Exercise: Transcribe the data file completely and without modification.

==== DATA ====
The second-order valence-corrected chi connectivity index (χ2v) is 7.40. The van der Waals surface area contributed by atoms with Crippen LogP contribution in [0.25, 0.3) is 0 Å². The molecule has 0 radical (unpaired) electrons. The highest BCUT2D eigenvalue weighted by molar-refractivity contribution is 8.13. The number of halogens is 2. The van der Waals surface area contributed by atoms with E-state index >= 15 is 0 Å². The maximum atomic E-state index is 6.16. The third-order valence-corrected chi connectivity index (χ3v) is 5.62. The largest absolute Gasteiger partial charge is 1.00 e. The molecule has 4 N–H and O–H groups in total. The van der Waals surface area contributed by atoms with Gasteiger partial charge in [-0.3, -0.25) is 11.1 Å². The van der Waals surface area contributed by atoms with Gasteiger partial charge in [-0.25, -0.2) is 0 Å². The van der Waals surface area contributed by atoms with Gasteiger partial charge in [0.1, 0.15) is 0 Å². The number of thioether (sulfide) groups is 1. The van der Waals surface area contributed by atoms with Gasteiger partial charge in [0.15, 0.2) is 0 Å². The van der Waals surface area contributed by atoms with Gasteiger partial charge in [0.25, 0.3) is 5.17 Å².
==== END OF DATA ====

The second-order valence-corrected chi connectivity index (χ2v) is 7.40. The van der Waals surface area contributed by atoms with Crippen LogP contribution in [0.25, 0.3) is 0 Å². The molecule has 0 radical (unpaired) electrons. The highest BCUT2D eigenvalue weighted by molar-refractivity contribution is 8.13. The number of halogens is 2. The van der Waals surface area contributed by atoms with E-state index >= 15 is 0 Å². The maximum atomic E-state index is 6.16. The third-order valence-corrected chi connectivity index (χ3v) is 5.62. The largest absolute Gasteiger partial charge is 1.00 e. The molecule has 4 N–H and O–H groups in total. The van der Waals surface area contributed by atoms with Gasteiger partial charge in [-0.3, -0.25) is 11.1 Å². The van der Waals surface area contributed by atoms with Gasteiger partial charge in [-0.25, -0.2) is 0 Å². The van der Waals surface area contributed by atoms with Gasteiger partial charge in [0.1, 0.15) is 0 Å². The number of thioether (sulfide) groups is 1. The van der Waals surface area contributed by atoms with Gasteiger partial charge in [0.15, 0.2) is 0 Å². The van der Waals surface area contributed by atoms with Gasteiger partial charge in [0.25, 0.3) is 5.17 Å².